A short lull followed after which radar plot showed four enemy ships, just clear of the left tangent of Savo, approaching from the starboard bow; range 5,800 yards. Searchlights from the second ship in the enemy column illuminated SOUTH DAKOTA. WASHINGTON opened with her main battery on the leading, and largest, Japanese ship. SOUTH DAKOTA's secondary batteries put out the lights; and she shifted all batteries to bear on the third ship, believed to be a cruiser, which soon gushed smoke. SOUTH DAKOTA, which had been under fire from at least three of the ships, had taken 42 hits which caused considerable damage. Her radio communications failed; radar plot was demolished; three fire control radars were damaged; there was a fire in her foremast; and she had lost track of WASHINGTON. As she was no longer receiving enemy fire and there were no remaining targets, she withdrew; met WASHINGTON at a prearranged rendezvous; and proceeded to Noumea. Of the American destroyers, only GWIN returned to port. The other three had been severely damaged early in the engagement. WALKE and PRESTON were sunk. BENHAM had part of her bow blown off by a torpedo and, while en route to Noumea with the damaged GWIN as her escort, had to be abandoned. GWIN then sank her by gunfire. On the enemy side, hits had been scored on TAKAO and ATAGO; KIRISHIMA and destroyer AYANAMI, severely damaged by gunfire, were abandoned and scuttled.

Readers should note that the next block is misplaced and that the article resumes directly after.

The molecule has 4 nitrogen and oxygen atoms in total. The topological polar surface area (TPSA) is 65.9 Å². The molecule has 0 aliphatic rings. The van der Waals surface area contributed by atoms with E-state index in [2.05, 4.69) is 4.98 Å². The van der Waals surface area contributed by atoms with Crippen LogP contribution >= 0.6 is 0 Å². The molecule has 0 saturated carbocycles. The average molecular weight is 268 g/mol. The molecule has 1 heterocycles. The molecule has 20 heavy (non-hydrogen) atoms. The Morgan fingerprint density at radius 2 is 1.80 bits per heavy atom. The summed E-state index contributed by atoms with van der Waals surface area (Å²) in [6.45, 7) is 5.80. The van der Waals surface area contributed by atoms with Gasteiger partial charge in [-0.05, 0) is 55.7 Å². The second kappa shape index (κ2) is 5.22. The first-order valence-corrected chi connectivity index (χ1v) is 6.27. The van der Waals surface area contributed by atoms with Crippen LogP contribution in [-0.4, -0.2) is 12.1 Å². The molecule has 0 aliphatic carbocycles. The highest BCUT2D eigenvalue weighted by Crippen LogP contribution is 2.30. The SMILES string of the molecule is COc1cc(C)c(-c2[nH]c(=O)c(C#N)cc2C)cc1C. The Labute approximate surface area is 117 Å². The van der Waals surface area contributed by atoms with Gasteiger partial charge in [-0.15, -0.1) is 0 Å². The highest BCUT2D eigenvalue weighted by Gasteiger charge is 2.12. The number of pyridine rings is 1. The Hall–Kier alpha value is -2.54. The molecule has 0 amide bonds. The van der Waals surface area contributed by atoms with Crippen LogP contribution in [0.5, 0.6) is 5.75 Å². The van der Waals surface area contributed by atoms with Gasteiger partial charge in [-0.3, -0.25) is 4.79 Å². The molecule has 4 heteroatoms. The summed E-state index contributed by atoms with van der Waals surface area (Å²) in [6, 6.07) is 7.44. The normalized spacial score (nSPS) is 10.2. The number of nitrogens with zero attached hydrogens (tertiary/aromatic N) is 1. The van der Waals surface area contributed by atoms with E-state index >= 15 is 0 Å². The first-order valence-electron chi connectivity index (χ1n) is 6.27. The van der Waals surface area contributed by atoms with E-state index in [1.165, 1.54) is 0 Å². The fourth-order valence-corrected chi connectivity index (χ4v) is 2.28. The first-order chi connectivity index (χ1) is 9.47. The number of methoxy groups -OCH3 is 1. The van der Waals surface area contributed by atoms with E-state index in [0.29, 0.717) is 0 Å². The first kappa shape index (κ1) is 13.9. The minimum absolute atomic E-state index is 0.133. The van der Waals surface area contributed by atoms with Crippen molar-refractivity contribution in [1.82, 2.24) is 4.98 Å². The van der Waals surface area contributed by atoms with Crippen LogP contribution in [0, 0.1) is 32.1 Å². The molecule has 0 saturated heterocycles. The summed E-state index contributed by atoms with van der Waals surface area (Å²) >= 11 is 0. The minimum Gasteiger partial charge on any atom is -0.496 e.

USS PROMETHEUS (AR 3) repaired some of the damage inflicted on SOUTH DAKOTA at Noumea, enabling the battleship to sail on the 25th for Tongatabu and thence for home. SOUTH DAKOTA arrived at New York on 18 December 1942 for an overhaul and the completion of repairs to her battle damage. She was back at sea on 25 February 1943 and, following sea trials, operated with USS RANGER (CV 4) in the North Atlantic until mid-April.

The battleship next operated with the British Home Fleet, based at Scapa Flow, until 1 August when she returned to Norfolk. On 21 August, SOUTH DAKOTA stood out of Norfolk en route to Efate Island, arriving at Havannah Harbor on 14 September. She moved to Fiji on 7 November and sortied from there four days later with Battleship Divisions (BatDiv) 8 and 9 in support of Task Group (TG) 50.1, the Carrier Interceptor Group for Operation Galvanic, the Gilbert Islands assault. The carriers launched attacks against Jaluit and Mili atolls, Marshall Islands, on 19 November 1943, to neutralize enemy airfields there. The force then provided air support for the amphibious landings on Makin and Tarawa, Gilbert Islands.